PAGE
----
Now compare and contrast this with Lee Gomes in the Wall Street Journal, who can write clueful and clueless columns on the internet. His latest should be dropped in the latter bucket. He’s just not sure what to make of this internet thing and its impact on politics. Could be bad, could be good. Hmmmm. Web videos, especially on YouTube, are a good place to start. They have been called the death of the TV sound bite, for the way voters can experience lengthy realities without the filters of a news show constrained by time limits and commercials. The 37 minutes of Sen. Obama’s race speech quickly became one of the most widely downloaded.

Less clear is whether YouTube will be just as bad, or worse, at blurring the line between a fair point and a cheap shot than newspapers or TV ever were.

That’s he problem with columns: You have to write them even when you don’t have anything to say. I’ll wait for his next one.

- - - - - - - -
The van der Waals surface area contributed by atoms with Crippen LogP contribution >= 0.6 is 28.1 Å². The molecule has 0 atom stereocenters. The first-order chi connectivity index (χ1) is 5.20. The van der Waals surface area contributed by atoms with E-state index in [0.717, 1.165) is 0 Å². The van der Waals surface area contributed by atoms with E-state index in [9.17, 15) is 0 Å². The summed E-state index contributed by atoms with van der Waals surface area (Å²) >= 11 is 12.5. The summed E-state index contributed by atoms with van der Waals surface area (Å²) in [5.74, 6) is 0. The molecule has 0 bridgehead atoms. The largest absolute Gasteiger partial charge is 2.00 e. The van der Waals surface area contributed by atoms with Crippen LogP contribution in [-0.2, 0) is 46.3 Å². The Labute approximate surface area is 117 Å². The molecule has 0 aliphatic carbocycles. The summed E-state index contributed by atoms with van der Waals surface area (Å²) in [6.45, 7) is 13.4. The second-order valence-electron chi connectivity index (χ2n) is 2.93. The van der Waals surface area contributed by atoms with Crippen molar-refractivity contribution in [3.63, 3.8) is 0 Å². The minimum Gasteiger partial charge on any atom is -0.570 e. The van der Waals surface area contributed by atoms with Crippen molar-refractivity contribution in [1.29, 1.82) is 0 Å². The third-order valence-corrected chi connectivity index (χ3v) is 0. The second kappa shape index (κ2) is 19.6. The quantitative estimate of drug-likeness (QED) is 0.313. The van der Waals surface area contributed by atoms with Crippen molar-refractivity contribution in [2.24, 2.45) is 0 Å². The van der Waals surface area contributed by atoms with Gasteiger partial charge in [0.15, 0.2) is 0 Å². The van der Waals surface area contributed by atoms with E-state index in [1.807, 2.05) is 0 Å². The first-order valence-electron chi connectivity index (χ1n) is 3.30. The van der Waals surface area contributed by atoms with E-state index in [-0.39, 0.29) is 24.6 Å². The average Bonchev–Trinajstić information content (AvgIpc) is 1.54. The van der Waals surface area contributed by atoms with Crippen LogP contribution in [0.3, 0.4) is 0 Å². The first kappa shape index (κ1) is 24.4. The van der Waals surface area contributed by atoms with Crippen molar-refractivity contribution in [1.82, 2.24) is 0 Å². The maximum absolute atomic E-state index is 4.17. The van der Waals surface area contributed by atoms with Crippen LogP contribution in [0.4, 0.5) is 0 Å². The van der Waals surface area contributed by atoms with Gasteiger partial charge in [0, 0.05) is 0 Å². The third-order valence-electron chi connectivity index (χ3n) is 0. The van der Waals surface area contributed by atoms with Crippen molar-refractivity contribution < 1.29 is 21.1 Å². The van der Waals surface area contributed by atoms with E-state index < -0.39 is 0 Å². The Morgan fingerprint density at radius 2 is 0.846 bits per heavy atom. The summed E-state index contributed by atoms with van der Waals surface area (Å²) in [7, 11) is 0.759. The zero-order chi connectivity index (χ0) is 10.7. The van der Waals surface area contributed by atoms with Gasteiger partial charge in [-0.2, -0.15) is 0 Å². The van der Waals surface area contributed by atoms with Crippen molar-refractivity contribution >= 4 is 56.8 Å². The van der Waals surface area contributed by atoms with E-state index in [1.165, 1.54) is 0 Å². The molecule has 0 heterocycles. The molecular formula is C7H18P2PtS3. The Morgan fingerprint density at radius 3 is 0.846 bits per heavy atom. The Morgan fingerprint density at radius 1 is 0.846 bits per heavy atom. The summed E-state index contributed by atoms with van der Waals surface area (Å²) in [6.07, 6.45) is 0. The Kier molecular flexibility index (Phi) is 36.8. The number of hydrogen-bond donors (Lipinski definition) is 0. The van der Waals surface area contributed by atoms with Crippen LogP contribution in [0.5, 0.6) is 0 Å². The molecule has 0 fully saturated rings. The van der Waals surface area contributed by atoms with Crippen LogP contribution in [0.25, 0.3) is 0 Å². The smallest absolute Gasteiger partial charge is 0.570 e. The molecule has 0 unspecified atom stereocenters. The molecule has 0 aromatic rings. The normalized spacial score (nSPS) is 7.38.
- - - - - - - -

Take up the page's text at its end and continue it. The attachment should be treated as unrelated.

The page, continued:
:Later: TechPresident reports the ratings for the Obama race speech: More than 4million views for the speech or excerpts on YouTube.

Davos08: The Davos Question & answers

Here’s my answer to the Davos question. In a word: transparency.

The question was: What one thing do you think that companies, countries, or individual must do to make the world a better place in 2008. A few hundred left responses before Davos. More than a hundred responded at Davos. Altogether, these videos have been watched more than 350,000 times.